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everyone,

Suppose I have a simple JNI program in Windows:

int* p = NULL;
*p = 5;

When run it from JVM, not like normal C++ application, JVM will nicely catch such hard exception and do some cleanup work.

The problem here is it also stops me from generating crash dumps right there, although there is a JVM option: -XX:OnError, but core dumps generated at this point is far from the crime scene thus hard to debug.

JVM wrap each Java thread using SEH:

__try
{
    thread.run()
}
__except(topLevelExceptionFilter())
{
}

JNI code which cause access violation happen in thread.run, but handled in topLevelExceptionFilter, which is already somewhere else.

Do you have any suggestions?

Thanks.

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2 Answers 2

up vote 3 down vote accepted

A core is a C++ crash dump... you don't have the convenience facilities that Java provides to make it easier to work with. If you compiled your native code to retain symbols (and ideally to not be optimized) you can use gdb or another debugger to analyze it and obtain a stack trace at the point of failure, as well as read variables, etc.

core dumps generated at this point is far from the crime scene thus hard to debug -- core dumps are not "far from the crime scene" at all, they're fully comprehensive of the so-called crime scene. The only reason you think they're hard to debug is it's something you haven't learned yet... but they're definitely the right tool for this job.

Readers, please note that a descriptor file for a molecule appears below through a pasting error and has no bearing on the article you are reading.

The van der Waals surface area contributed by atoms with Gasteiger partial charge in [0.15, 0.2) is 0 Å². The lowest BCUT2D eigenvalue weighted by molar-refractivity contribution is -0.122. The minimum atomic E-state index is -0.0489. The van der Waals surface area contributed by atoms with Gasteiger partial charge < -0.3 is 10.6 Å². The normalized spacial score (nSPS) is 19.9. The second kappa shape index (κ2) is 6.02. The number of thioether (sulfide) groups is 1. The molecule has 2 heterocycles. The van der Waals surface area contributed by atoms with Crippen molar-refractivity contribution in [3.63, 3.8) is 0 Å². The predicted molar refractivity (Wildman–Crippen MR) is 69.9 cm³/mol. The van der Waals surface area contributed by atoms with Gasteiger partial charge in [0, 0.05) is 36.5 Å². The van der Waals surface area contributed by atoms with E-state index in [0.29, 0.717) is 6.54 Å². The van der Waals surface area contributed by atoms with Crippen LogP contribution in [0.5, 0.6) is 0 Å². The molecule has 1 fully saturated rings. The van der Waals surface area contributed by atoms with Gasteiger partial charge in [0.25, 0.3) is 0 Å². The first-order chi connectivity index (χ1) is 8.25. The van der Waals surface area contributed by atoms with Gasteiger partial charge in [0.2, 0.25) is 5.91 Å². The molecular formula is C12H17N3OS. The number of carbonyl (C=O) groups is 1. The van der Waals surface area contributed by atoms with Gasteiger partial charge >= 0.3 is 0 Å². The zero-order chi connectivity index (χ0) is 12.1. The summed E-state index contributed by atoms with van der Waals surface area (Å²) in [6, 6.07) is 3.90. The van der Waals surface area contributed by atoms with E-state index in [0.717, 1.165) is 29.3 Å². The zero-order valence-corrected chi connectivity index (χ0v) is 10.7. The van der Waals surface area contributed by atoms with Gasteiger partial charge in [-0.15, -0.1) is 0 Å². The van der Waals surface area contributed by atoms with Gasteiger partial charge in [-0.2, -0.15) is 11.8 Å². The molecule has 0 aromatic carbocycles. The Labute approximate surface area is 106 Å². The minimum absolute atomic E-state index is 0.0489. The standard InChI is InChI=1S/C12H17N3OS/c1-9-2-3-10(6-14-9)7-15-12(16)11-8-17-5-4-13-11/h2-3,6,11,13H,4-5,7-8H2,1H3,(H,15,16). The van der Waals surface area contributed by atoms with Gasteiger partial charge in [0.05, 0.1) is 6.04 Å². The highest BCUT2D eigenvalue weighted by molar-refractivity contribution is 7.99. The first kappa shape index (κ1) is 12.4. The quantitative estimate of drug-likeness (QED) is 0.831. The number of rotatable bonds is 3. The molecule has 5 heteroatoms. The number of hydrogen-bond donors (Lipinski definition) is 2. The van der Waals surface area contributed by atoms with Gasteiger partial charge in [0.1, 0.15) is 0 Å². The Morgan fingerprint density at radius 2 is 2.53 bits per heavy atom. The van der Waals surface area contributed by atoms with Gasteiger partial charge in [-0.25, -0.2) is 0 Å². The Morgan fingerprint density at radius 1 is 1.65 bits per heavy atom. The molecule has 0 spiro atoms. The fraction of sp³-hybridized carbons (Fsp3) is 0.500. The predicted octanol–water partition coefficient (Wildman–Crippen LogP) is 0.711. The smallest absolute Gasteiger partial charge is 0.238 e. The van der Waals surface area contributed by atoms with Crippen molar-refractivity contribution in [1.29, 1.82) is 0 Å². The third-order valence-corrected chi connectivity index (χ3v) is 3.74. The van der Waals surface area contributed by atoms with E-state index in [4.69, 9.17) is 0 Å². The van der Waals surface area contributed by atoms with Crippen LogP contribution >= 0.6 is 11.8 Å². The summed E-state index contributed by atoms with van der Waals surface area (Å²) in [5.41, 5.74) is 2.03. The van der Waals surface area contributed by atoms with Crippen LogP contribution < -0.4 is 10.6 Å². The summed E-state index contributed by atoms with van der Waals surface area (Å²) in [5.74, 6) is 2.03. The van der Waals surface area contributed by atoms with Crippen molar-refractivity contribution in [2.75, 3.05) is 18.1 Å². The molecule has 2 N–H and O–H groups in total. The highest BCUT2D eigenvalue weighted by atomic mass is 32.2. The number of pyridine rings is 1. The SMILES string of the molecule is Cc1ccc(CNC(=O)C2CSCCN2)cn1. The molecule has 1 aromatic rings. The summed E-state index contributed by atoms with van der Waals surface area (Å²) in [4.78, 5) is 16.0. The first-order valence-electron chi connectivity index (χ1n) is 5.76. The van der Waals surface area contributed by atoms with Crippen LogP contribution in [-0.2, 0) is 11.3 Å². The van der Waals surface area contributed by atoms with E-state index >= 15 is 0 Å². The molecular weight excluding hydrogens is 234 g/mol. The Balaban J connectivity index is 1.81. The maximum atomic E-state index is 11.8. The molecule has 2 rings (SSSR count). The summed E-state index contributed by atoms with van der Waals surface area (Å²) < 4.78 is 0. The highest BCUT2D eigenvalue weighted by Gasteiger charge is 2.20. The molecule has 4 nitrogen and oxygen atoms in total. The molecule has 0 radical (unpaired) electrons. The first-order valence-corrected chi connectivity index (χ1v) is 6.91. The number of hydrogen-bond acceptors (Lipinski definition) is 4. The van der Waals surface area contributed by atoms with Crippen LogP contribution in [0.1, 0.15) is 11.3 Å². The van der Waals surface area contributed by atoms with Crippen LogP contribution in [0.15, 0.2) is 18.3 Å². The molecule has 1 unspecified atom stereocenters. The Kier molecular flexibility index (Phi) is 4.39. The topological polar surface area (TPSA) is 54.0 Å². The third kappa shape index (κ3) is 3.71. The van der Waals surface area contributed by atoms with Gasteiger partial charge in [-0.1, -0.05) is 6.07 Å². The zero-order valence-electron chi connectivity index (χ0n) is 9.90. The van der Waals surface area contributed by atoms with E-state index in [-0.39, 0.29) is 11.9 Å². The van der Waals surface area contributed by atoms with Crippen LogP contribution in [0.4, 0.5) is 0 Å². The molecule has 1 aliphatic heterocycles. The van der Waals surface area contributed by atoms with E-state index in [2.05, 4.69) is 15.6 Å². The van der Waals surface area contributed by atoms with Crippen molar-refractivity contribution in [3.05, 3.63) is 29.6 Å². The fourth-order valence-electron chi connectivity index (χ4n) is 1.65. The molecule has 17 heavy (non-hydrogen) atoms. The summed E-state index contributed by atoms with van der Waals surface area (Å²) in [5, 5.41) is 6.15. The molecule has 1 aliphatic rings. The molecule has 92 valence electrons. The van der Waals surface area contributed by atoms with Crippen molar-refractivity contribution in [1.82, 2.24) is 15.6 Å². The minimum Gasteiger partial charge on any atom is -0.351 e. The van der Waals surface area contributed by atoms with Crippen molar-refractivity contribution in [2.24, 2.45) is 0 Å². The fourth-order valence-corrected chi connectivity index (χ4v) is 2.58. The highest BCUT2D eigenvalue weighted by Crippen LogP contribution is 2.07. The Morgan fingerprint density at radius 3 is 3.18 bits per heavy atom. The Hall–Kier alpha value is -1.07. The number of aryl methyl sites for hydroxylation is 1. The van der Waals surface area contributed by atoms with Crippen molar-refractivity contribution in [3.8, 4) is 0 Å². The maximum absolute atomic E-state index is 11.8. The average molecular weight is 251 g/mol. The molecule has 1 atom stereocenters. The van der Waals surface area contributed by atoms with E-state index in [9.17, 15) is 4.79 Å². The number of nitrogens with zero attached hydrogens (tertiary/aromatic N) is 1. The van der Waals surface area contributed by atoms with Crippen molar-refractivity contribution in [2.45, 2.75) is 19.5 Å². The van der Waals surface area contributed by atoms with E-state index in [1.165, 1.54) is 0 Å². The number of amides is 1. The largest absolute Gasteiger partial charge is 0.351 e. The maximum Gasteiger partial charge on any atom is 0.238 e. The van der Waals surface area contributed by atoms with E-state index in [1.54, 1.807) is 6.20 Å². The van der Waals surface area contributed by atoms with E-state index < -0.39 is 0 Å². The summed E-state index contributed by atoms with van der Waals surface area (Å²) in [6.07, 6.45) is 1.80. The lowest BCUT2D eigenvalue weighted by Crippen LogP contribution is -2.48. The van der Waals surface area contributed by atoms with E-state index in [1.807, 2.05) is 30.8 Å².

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The point is JVM will catch such hard exception (access violation), thus you don't have the chance to generate core dump at the time of real error. The exception handling mechanism make the code execution jumps to the JVM's exception handler, that is where you get the core dump. –  Baiyan Huang Aug 25 '11 at 12:32
    
"Is it's something you haven't learned yet" - Could you provide more information on this? Thanks. –  Baiyan Huang Aug 25 '11 at 12:33
    
Actually the problem leading to the core dump must not be making it to the JVM's exception handler -- if it was, you could try/catch it. Core dumps occur when the OS detects a serious problem with the application and thus sends it a signal which is caught by the process's default signal handler rather than a custom signal handler... a custom handler could terminate the process without a core dump, or in some cases recover from it [through prior planning and the use of setjmp() and longjmp()]. –  mah Aug 25 '11 at 17:31
    
http://www.ffnn.nl/pages/articles/linux/gdb-gnu-debugger-intro.php has a tutorial to get started working with core dump analysis. Note though that if your native library is not compiled and linked with -g, the usefulness of your analysis will suffer. –  mah Aug 25 '11 at 17:32

You can use the OnError Setting to start a native Debugger, like so:

http://download.oracle.com/javase/7/docs/webnotes/tsg/TSG-VM/html/clopts.html#gbmum

java -XX:OnError="gdb - %p" MyApplication

For Windows

There is also a -XX:+ShowMessageBoxOnError or -XX:+UseOSErrorReporting option for JDK7, not sure if it works for Linux core dumps, it should work for Windows and the default OS Debugger (DrWatson). See http://blogs.oracle.com/poonam/entry/more_on_windows_crash_dumps

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thanks, yea, the UseOSErrorReporting works in Windows; In linux, the coredump is generated as default, no need for additional option. –  Baiyan Huang Nov 20 '11 at 9:45

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